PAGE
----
Atlantis, Go at Throttle-Up

Atlantis

Atlantis on the pad, the night before STS-132 in May 2010

This week, we all have the opportunity to hear this, one of my favorite phrases in the English Language, one last time.

“<Shuttle>, Houston, go at throttle-up” is the command from NASA Mission Control in Houston to the ascending Space Shuttle to open the throttles of the three Main Engines back up to 104.5% of rated thrust. This event occurs as the shuttle is coming off of Max Q, about a minute-10 into the flight. I grew up listening to Lisa Malone’s voice narrating this radio exchange. Because I’m a huge nerd, I use this phrase in day-to-day life whenever I can.

STS-135, a mission that wasn’t supposed to happen at all, is currently scheduled for Friday at 11:26a Eastern Daylight.

This is the final flight of Space Shuttle Atlantis, and the last one of the entire Space Shuttle program. NASA is taking a back seat to commercial endeavors in the human spaceflight department, instead focusing on heavy-lift capabilities. These heavy-lift rocket(s) will propel robotic missions to far-off places such as asteroids and will hopefully be the technological basis for long-term manned missions, as well.

I have my thoughts about this situation, but that’s not what this is about. This post is about Atlantis. This post is about a workhorse that is fading into history. This post is maybe a little bit about NASA Tweetup, as well, as Tammy and I were part of the STS-132 launch Tweetup. At the time, it was officially the last flight of Atlantis; the first of the last. That is an experience that we will never forget and will always be thankful for. It was an item off my bucket list and a lifelong dream. The launch, however, was almost just the icing on that Tweetup cake—the other activities, the people we met (both other Space Tweeps and NASA personnel), and just the experience of it all were truly what those two days were all about.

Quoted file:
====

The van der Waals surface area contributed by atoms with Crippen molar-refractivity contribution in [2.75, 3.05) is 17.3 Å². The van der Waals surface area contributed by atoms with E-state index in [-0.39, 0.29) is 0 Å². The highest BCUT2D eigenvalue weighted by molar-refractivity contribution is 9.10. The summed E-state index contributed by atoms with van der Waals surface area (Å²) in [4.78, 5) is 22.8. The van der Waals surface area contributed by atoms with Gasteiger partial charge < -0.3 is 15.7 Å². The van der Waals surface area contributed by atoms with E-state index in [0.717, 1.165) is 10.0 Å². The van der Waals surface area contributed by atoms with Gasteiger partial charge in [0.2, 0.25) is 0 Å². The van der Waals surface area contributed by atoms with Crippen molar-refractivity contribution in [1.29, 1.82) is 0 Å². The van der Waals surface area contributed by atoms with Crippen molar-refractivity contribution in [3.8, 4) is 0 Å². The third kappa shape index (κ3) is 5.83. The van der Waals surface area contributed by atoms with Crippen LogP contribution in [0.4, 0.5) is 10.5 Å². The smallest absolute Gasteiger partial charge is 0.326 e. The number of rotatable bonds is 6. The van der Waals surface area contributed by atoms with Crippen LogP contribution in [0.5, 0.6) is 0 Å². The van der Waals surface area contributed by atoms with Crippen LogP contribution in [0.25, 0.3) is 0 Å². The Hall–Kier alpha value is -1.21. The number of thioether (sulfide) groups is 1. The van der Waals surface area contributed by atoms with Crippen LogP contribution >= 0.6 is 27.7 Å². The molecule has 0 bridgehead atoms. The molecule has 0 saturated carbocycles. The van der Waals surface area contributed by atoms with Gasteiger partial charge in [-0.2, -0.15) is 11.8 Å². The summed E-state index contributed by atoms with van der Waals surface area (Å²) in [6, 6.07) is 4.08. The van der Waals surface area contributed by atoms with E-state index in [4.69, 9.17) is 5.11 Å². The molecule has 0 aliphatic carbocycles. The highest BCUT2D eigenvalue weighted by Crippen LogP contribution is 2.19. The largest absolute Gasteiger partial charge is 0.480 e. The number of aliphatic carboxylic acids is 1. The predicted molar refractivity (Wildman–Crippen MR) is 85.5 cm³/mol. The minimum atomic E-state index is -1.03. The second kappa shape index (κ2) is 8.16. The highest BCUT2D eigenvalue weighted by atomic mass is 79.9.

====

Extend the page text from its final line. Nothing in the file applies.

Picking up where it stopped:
The best place to watch peoples’ lives changing (and average Joes being on NASA grounds and rubbing shoulders with others who feel the same way along with the employees that make this happen truly does change lives) in real-time this week is the #NASATweetup hashtag on Twitter. If you’re not a Twitter user (why the hell not?), you can get the feed here. It’s also a good idea to check NASA Buzzroom. It’s down at the moment, and I don’t know if it’s going to be back up for the Launch or not.

Not being all that good at writing is making it hard for me to say what I’m really wanting to say about this. Suffice to say that Friday’s launch is a big deal, both to me, and really, to all of us. I think the space program, the people who forge this trail every day, and even us ardent supporters who watch from the sidelines will have a greater impact on humanity as a whole than any of us can comprehend today.

Godspeed, Atlantis (and Roger Roll!)

Repost: Voyager 2

This post was originally written for my first blog, posted on 12/12/2007. It’s a goofy little post I wrote because the Voyager spacecraft are generally awesome and I’m a huge nerd. OK, that and there was a pretty major milestone passed. I’m reposting now because 25 years ago today, Voyager 2 made its 4.19 radii pass of Uranus (pffft). I know it’s pretty far from SQL Server, but, huge nerd and the Voyagers are awesome.

Images Courtesy NASA/JPL-Caltech

I sort of missed the boat on this when it happened, but back on August 20, Voyager 2 marked its 30th year in space. For 30 years, that little chunk (and its cohort, Voyager 1) has been hurtling through space, measuring plasma levels, temperatures, and taking pictures of crap, among other things.

The Voyager Spacecraft

Voyager

Thirty. Years.